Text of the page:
In the Fargo-Moorhead region, three types of mass wasting impact slopes bordering the Red River and its tributaries. Slump can result in major and rapid slope retreat, especially in regions of river cutbanks. Creep and earthflow, generally induce lesser amounts of damage, although these processes can occur on any slope.

The region of Trollwood Park in north Fargo provides excellent examples of the three types of mass wasting processes. Here, in this 1982 photo, fence posts are tilted downslope under the influence of creep. Creep, earthflow, and other processes would soon destroy the asphalt path, as well. Note the position of the affected slope on outside of a Red River meander.

(Click on photo for enlargement)

Creep is the imperceptibly slow, downslope movement of soil and earth materials. Rates of movement are often only a few centimeters per year, but the inevitability of creep can severely impact shallowly-placed structures. Where emplaced upon slopes, sidewalks, walls, and fenceposts can be displaced or destroyed by creep.

Tensional stresses induced by creep are causing this asphalt path in Trollwood Park to fracture. Soil flow is toward a deep gully to the left of the path. (1994 photo).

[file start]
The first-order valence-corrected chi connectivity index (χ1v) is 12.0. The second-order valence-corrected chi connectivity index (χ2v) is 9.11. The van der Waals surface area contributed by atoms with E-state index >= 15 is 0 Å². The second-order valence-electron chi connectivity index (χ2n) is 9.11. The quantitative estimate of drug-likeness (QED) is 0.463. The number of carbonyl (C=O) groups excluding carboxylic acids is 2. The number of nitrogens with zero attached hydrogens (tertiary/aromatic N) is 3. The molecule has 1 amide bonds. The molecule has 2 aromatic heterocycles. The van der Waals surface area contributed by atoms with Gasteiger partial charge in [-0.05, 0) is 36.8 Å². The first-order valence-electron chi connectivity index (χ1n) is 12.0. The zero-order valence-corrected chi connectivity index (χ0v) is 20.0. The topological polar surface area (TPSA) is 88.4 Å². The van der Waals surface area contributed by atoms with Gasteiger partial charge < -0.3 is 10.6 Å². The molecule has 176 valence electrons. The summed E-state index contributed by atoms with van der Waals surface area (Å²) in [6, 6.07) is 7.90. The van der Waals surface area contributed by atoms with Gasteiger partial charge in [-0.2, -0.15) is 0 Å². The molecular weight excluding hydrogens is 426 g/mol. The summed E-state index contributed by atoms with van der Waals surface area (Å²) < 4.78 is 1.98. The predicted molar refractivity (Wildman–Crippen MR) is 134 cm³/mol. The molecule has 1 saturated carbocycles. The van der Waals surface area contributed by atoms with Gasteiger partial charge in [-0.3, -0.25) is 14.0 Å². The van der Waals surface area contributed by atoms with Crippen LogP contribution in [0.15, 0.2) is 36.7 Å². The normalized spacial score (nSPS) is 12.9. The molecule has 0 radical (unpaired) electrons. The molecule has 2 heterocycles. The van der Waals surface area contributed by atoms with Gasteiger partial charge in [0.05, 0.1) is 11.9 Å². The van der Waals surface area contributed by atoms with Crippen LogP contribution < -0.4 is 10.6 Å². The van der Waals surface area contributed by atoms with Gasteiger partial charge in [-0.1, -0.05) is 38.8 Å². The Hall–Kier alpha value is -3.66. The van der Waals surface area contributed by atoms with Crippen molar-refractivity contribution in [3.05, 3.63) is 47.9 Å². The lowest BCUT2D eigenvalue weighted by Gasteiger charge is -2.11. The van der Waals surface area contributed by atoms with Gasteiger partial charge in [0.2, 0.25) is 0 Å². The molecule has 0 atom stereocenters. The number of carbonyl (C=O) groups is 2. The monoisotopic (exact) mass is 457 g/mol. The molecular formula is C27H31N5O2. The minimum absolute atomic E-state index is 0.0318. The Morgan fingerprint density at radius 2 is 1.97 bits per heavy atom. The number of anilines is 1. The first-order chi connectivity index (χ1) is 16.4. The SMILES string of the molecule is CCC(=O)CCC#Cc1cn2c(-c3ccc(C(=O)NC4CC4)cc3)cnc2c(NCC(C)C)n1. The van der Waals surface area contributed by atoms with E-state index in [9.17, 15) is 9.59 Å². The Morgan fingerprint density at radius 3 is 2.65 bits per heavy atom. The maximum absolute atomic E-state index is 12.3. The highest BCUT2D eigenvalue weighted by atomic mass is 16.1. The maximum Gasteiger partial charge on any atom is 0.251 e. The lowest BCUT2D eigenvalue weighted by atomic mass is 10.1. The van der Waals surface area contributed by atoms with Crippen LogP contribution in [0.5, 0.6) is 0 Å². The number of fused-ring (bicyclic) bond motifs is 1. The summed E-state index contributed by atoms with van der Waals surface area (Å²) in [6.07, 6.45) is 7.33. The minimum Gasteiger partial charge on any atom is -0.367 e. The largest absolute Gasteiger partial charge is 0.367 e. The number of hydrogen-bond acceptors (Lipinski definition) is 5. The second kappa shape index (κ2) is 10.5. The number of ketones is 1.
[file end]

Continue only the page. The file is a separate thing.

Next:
(Click on photo for enlargement)

This fence near Trollwood Park is being pulled apart under the influences of creep. (2000 photo).

(Click on photo for enlargement)

Trees, having root systems near the surface, are often affected by creep. As trees succomb to creep, they continue to grow phototropically toward the Sun, giving the trunks of the trees a curved shape.

Shallowly-rooted trees can be tilted downslope by creep. However, the trees will respond phototropically by trying reestablish grown upward. The result is a trunk curved upward. These trees are near the Red River in Fargo's Edgewood Golf Course. (2000 photo).

(Click on photo for enlargement)

Earthflow is the downslope movement (flow) of a mass of earth materials, typically resulting in a lobe-shaped landform. Development of earthflows in our region tends to be coupled with extremely high soil moisture conditions.

A lobate earthflow is visible at the left-center of this photograph. The Trollwood Park barn (razed in 1997) is visible in the background. Note the fenceposts succombing to creep. (1985 photo).

(Click on photo for enlargement)

An earthflow affects a slope near the junction of Trollwood Drive and North Broadway. (2000 photo).

(Click on photo for enlargement)

[ Return to "Slope Instability and Mass Wasting in Fargo, ND" ]

[ Return to "Geology of Fargo-Moorhead Region" ]

This web site represents the views of the authors and not necessarily those of North Dakota State University. NDSU is not responsible or liable for its contents. Copyright © Department of Geosciences, North Dakota State University.